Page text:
A Washington state man was sentenced today to more than 30 years in prison for raping a California girl in 2015 and leaving her in a car in Astoria.
Russell Wayne Deviney, 50, of Everett, Washington, pleaded guilty last week to first-degree rape, first-degree unlawful sexual penetration, first-degree sodomy and using a child in a display of sexually explicit conduct. He originally was also charged with first-degree kidnapping, three counts of first-degree sexual abuse and second counts of the four charges for which he pleaded guilty before eventually reaching a deal with the Clatsop County District Attorney’s Office.
Authorities say Deviney abducted the 15-year-old girl in Sanger, California, in May 2015 after posing as an 18-year-old man on Instagram. After fighting with her mother one night, the girl allegedly left her house and entered a 2004 Nissan pickup driven by Deviney, who had encouraged her to do so through the social media app.
“I suffered and was tortured mentally,” the girl said in a statement read today in court by Clastop County Deputy District Attorney Ron Brown. “No child should have to consider the question, ‘How do I kill this guy so I can go free?’”
Deviney, authorities say, drove north without letting the girl leave the car. He raped her at a rest stop somewhere in Oregon and took pictures of her performing sex acts. He then parked at McDonald’s in Astoria, which police said was not his final intended destination, and left the girl behind and fled. Police arrested him south of Cannon Beach later that week.
The plea agreement included a presumed sentence ranging from more than eight years to more than 33 years in prison — or exactly 400 months.
Following statements by Brown, the girl, her mother and Sanger Police Detective Romero Garcia, Circuit Court Judge Dawn McIntosh’s intentions were clear.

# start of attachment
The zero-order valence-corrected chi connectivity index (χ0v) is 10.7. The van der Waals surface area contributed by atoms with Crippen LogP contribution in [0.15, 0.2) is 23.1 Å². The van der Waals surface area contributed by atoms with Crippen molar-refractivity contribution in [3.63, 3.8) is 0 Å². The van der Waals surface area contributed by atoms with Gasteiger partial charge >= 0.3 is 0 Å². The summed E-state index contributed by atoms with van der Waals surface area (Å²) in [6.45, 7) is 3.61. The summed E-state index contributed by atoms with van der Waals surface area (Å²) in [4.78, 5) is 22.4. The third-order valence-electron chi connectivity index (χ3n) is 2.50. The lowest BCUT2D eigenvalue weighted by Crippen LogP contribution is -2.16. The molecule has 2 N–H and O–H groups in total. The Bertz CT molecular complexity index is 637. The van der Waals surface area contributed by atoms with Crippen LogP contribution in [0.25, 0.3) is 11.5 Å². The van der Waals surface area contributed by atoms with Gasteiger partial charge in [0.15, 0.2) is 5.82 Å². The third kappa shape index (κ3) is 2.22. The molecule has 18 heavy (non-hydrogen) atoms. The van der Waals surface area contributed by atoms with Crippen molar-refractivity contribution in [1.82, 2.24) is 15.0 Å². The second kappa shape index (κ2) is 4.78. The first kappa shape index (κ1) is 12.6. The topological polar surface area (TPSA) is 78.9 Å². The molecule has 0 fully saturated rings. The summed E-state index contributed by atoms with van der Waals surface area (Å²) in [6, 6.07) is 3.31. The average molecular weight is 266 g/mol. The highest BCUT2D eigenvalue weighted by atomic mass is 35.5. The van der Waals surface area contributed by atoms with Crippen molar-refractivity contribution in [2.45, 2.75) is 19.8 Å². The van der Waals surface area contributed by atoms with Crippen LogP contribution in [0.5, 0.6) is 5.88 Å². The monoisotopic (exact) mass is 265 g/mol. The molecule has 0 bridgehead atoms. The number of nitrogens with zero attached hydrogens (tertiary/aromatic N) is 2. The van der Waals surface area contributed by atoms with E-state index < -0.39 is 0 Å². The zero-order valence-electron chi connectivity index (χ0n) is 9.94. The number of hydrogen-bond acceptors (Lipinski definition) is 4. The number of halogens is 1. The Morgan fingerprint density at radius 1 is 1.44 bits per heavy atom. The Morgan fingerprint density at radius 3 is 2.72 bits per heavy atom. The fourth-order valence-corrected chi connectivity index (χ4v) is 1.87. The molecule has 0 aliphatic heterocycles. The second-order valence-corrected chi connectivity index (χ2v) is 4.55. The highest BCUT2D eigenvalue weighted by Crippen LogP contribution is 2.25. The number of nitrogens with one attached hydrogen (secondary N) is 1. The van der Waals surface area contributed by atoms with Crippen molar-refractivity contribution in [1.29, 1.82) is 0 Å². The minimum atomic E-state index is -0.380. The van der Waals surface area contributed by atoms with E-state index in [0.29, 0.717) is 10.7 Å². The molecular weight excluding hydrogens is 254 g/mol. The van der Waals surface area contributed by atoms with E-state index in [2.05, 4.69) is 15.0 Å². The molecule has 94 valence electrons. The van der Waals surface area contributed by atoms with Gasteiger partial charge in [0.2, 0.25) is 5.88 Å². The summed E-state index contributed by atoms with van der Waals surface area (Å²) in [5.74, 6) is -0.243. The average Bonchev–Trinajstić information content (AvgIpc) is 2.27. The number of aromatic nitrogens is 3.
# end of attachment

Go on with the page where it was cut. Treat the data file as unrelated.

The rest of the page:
“How do I get to 400?” the judge asked Brown. Legally, though, she concluded she could only sentence Deviney to 370 months.
In testimony before the court, Deviney described his past life as a married man with eight children, a job as a computer programmer and no prior convictions.
“I just really want to say how sorry I am,” Deviney said. “I am a father and I do understand this situation was a bad situation. This situation escalated into something I had never intended.”
But McIntosh found the rest of his statement to be too centered on self pity rather than remorse for the victim.
“I’m not going to lecture you because, frankly, I don’t think it will make much of a difference,” McIntosh said.
The two-year legal battle before the guilty pleas involved multiple motions that included requests for text messages on Deviney’s phone and video surveillance from a Walmart in Salem. Federal prosecutors, who considered charges stemming from the FBI’s involvement in the investigation, agreed not to pursue further charges.
Brown, Garcia and the girl’s mother all noted that the young woman went missing on Mother’s Day. “I celebrate Mother’s Day every day because I have her,” the girl’s mother said.